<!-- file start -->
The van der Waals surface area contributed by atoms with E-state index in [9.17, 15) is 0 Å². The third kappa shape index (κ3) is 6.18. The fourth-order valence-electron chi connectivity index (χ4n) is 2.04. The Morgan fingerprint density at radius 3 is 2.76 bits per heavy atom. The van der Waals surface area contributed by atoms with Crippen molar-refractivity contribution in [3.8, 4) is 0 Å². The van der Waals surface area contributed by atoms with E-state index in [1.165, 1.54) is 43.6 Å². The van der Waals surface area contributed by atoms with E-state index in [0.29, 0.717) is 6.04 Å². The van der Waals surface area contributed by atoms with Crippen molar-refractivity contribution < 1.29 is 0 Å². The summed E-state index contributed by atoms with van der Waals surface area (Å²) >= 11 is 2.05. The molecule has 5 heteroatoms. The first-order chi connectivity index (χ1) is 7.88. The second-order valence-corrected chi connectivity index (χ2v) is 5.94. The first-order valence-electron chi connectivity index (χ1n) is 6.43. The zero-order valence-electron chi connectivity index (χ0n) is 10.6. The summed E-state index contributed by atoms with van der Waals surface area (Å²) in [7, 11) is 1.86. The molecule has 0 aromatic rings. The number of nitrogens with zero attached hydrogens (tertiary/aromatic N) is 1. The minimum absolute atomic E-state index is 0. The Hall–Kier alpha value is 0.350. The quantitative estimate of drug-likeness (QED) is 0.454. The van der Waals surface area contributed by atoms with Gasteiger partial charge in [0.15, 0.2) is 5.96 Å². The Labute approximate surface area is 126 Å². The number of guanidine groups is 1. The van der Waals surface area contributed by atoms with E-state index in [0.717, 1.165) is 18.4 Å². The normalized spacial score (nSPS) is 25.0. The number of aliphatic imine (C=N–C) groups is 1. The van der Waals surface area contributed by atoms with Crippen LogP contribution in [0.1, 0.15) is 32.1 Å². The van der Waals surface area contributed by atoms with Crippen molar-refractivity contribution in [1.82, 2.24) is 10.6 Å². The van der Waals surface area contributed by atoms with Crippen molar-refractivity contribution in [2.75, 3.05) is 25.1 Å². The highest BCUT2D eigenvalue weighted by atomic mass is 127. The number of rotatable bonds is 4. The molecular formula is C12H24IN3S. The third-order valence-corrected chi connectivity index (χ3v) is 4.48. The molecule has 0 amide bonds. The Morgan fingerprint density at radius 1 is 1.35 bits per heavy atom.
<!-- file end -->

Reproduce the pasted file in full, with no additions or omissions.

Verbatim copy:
The van der Waals surface area contributed by atoms with E-state index in [9.17, 15) is 0 Å². The third kappa shape index (κ3) is 6.18. The fourth-order valence-electron chi connectivity index (χ4n) is 2.04. The Morgan fingerprint density at radius 3 is 2.76 bits per heavy atom. The van der Waals surface area contributed by atoms with Crippen molar-refractivity contribution in [3.8, 4) is 0 Å². The van der Waals surface area contributed by atoms with E-state index in [1.165, 1.54) is 43.6 Å². The van der Waals surface area contributed by atoms with E-state index in [0.29, 0.717) is 6.04 Å². The van der Waals surface area contributed by atoms with Crippen molar-refractivity contribution < 1.29 is 0 Å². The summed E-state index contributed by atoms with van der Waals surface area (Å²) >= 11 is 2.05. The molecule has 5 heteroatoms. The first-order chi connectivity index (χ1) is 7.88. The second-order valence-corrected chi connectivity index (χ2v) is 5.94. The first-order valence-electron chi connectivity index (χ1n) is 6.43. The zero-order valence-electron chi connectivity index (χ0n) is 10.6. The summed E-state index contributed by atoms with van der Waals surface area (Å²) in [7, 11) is 1.86. The molecule has 0 aromatic rings. The number of nitrogens with zero attached hydrogens (tertiary/aromatic N) is 1. The minimum absolute atomic E-state index is 0. The Hall–Kier alpha value is 0.350. The quantitative estimate of drug-likeness (QED) is 0.454. The van der Waals surface area contributed by atoms with Gasteiger partial charge in [0.15, 0.2) is 5.96 Å². The Labute approximate surface area is 126 Å². The number of guanidine groups is 1. The van der Waals surface area contributed by atoms with E-state index in [0.717, 1.165) is 18.4 Å². The normalized spacial score (nSPS) is 25.0. The number of aliphatic imine (C=N–C) groups is 1. The van der Waals surface area contributed by atoms with Crippen LogP contribution in [0.1, 0.15) is 32.1 Å². The van der Waals surface area contributed by atoms with Crippen molar-refractivity contribution in [1.82, 2.24) is 10.6 Å². The van der Waals surface area contributed by atoms with Crippen molar-refractivity contribution in [2.75, 3.05) is 25.1 Å². The highest BCUT2D eigenvalue weighted by atomic mass is 127. The number of rotatable bonds is 4. The molecular formula is C12H24IN3S. The third-order valence-corrected chi connectivity index (χ3v) is 4.48. The molecule has 0 amide bonds. The Morgan fingerprint density at radius 1 is 1.35 bits per heavy atom.